Find out if your hosting company offers SFTP (SSH File Transfer Protocol). Microsoft defines SFTP as “a network protocol that provides file access, file transfer, and file management over any reliable data stream.” It is an infinitely more secure version of the FTP connection.

It can also be convenient to find a web hosting company that also offers managed hosting solutions. Managed hosting is when the hosting service provider sets up, monitors and maintains the server on behalf of the customer. 

7 – Lock it down  

Limit ADMIN users as much as possible and only give users the amount of access they need to do their job. This recommendation is based on the Principle of Least Privilege (PoLP). Make sure your users do not have “Grant” privileges. These are privileges that allow the user to grant access and privileges to other users and add new users into the system. Keep a spreadsheet of when permissions are requested and for how long they are requested. If a developer needs ADMIN access for a certain period of time, note it so their level of access does not remain after the project has been completed.

8 – Set login attempt limits

Without login attempt limits, brute force attacks are easy, and even with 2FA implemented, brute force attacks are still possible if an email has been compromised and there are no login limits. You can set the period of time a user is locked out from the admin panel in WordPress. This reduces the limitless chances of entering password after password and can cause hackers to move on to their next exploit. Additionally, you can see which IPs are repeatedly trying to access your site and ban the IPs that appear suspicious.

9 – Log out inactive users

The days of hackers sidling up after someone at a cyber cafe or hotel computer station to search for pages left open are relics of the past. However, it just takes an insecure internet connection (think public wifi), and leaving up pages you aren’t actively working on for hackers to take advantage of the situation. They can intercept and hijack your session remotely which gives them the same access and abilities as you, as long as you are logged in. Even if you log off, the hacker can swap the salts in wp-config.php file to reset active session. They can also use cross-site scripting or XSS to perform cookie stealing. Cookie stealing gives the hacker access to the account without any need for login credentials as long as the cookie hasn’t expired. Setting a parameter for logging out inactive users protects your site from unnecessary risk.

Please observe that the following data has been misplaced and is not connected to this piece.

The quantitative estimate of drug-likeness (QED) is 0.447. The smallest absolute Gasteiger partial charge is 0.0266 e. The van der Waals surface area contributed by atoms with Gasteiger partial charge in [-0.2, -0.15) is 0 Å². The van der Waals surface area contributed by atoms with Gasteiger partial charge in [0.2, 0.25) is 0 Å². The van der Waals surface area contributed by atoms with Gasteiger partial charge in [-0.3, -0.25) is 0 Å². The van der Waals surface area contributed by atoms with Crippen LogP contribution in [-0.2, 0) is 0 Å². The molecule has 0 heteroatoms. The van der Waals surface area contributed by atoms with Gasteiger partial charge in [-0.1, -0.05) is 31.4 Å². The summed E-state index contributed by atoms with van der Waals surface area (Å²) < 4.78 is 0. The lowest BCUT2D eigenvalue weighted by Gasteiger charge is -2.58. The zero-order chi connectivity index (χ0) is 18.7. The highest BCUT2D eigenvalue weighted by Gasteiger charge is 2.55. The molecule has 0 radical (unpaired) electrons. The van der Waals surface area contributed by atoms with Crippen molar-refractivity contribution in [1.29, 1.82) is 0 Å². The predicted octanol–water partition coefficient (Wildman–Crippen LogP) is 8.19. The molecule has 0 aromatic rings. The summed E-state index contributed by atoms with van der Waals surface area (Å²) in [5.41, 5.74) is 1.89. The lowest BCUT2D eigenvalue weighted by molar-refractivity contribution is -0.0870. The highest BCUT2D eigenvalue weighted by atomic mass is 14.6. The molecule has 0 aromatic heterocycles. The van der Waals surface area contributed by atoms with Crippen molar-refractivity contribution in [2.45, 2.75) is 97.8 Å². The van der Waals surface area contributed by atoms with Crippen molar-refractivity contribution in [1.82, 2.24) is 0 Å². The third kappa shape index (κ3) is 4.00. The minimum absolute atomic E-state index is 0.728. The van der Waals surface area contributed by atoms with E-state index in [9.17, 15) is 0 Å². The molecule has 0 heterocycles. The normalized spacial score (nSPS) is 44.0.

10 – Purge inactive components 

Although inactive, plugins are still technically executable files. This means that they can be infected and used to install malware throughout your WordPress site. It’s a good security precaution to remove inactive plugins that you don’t plan to use. They only increase the number of possible opportunities for attackers and increase the size of the haystack in case something does happen.

Bonus – Get an SSL certificate 

While an SSL certificate does not provide your website any security from getting hacked, it does protect customers’ sensitive data in transit across your site. These are often included at no additional charge in security packages or by hosting providers. They are also available for free online by companies like Let’sEncrypt, so there is no excuse not to have one. An SSL certificate provides an encrypted connection for sensitive client-based information like credit card transactions, medical information, logins, addresses etc. This certificate authenticates the secure transaction of data on your site, adds the s to the https in your url, and helps consumers have confidence that their information is securely transmitted.


While it is always easier not to get your flu shot, we know that the flu is much worse than the momentary prick of the needle. The infections you can catch from a hack come with consequences like financial loss, damage to reputation, operational downtime, loss of data, and legal action. Bump up your WordPress security immune system with these 10 tips and stride into the new year with a healthy productive site.